CAK director-general Wang’ombe Kariuki. FILE PHOTO | NMG The Competition Authority of Kenya (CAK) has approved the formation of joint venture between Toyota Kenya’s parent firm CFAO and Michelin to sell tyres locally and in Uganda.
This is contained in the notice by CAK director-general Wang’ombe Kariuki in the Kenya gazette published last Friday.
“ … it is notified for general information that … the Competition Authority has authorised the proposed transaction,” Mr Kariuki said.
This nod now paves way for the two firms to start selling premium tyres in the two East African markets. The firms had earlier said the transaction will accelerate the distribution of its high-end tyres.
CFAO and Michelin had in March last year announced conclusion of an agreement for the import and distribution venture.
This will be 51 percent owned by CFAO and 49 percent by Michelin while governance will be equally divided between the two firms.
This new entity will serve the countries, home to over 90 million people, with tyres for cars, vans and light trucks. It will also be importing heavy goods vehicle, two-wheel, civil engineering and agricultural tyres.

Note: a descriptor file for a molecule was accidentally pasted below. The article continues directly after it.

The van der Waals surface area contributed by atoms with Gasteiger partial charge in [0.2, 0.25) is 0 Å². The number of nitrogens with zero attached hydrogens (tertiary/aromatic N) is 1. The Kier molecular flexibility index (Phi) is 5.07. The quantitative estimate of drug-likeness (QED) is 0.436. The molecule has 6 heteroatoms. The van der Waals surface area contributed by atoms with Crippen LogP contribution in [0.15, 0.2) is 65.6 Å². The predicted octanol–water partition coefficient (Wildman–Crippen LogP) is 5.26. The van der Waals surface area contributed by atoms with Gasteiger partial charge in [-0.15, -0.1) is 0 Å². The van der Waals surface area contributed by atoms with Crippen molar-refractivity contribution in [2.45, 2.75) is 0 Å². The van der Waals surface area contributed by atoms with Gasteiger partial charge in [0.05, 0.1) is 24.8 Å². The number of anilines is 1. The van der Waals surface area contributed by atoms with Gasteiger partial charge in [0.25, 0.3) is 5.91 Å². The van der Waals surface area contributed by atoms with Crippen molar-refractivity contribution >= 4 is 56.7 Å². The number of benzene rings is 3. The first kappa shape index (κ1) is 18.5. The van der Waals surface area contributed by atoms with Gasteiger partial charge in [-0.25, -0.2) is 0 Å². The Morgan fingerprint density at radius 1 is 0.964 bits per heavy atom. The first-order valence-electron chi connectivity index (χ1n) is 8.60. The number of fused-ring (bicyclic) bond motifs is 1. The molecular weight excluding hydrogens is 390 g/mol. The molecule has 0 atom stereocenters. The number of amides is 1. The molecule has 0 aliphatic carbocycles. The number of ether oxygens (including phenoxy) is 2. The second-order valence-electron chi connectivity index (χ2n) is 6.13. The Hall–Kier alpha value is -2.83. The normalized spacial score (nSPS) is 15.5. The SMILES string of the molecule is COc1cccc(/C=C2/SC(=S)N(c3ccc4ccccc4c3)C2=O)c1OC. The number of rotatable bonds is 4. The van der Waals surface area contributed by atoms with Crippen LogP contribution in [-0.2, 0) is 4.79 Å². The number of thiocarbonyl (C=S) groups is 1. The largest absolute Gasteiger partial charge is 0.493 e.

“The growth prospects of the African continent are immense. We want to offer Kenyan and Ugandan motorists and businesses the best of our technologies to sustainably support their mobility,” Michelin Member of executive committee Yves Chapot said of the deal last year.
Sameer Africa was the only domestic tyre manufacturer but closed down its factory in 2016 citing cheap and subsidised tyre imports that whittled its market share.
It then joined global tyre companies such as Kingsway, Apollo, Pirelli and Dunlop who operate in the Kenyan market through the import route.
Cheaper tyres from markets such as China are favoured by price-sensitive motorists. In the past, local manufacturers had raised alarm over uncontrolled flow of Chinese tyres into the region as they posed a threat to their businesses.